by Brian Lovett, T&TH editor
What a way to start the Spring 2011 season.
Oh, don’t get me wrong. I’m not complaining. Somewhere in the Florida pasture, four Osceola gobblers and numerous hens were going about their turkey business.
I was hunting with Tad Brown of Flambeau Outdoors and Jud Carter, a Flambeau Outdoors pro-staffer. We’d spotted the birds from an overgrown logging road, and I’d belly-crawled through several yards of briars to a fence corner to view the field.
That’s when the fun started. Just as I was about to peek around the corner of the fence, a hen popped up from a low spot and glared at me. I did the only logical thing: stayed still, baking in the mid-morning sun and letting dozens of creepy-crawlies squirm on my hands and neck.
After a few agonizing minutes, the hen began to drift away. That’s when I heard a jake yawking to my left. Soon after, the unmistakable “pfft-duuum” of drumming filled the air. An unseen breeding flock was apparently headed right at me, so I had to stick tight.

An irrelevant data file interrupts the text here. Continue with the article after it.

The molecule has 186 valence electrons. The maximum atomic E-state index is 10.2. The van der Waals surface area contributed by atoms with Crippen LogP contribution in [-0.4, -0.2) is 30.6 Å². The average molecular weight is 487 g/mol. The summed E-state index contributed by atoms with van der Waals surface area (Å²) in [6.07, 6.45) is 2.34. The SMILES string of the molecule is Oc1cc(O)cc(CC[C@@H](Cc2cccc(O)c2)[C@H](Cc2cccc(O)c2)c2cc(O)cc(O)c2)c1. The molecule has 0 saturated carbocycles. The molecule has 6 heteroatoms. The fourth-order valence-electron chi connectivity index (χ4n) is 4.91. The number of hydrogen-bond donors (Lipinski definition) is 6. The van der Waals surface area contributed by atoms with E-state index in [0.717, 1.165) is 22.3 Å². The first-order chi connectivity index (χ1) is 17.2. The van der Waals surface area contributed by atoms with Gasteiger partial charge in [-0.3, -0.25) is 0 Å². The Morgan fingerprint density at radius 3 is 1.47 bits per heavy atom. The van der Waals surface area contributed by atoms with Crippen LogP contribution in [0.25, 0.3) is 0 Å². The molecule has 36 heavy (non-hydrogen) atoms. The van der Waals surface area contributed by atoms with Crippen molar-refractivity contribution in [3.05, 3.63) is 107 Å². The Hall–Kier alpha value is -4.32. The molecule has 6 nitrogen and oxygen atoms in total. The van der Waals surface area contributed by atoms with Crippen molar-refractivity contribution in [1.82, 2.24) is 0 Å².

One by one, hens filtered past — some as close as 15 feet. Then a solitary longbeard cruised through the middle of the field. The drumming got closer, but I still couldn’t see the other gobblers. Meanwhile, the temperature had increased to 80-some degrees, and I was wallowing in sweat.
Finally, with seven hens feeding within 15 steps, two strutters appeared and stopped behind some pasture brush.
“One more step,” I thought.
And for once, the lead gobbler seemed to listen, taking two steps into the open. Just as I adjusted my gun, one of the hens made me and putted. The longbeard raised his head, and I dropped him.
Giving Brown and Carter the thumbs-up sign, I celebrated the start of another turkey season. Based on my multiple tick bites and aching, sunburned neck, it was off to one heck of a start.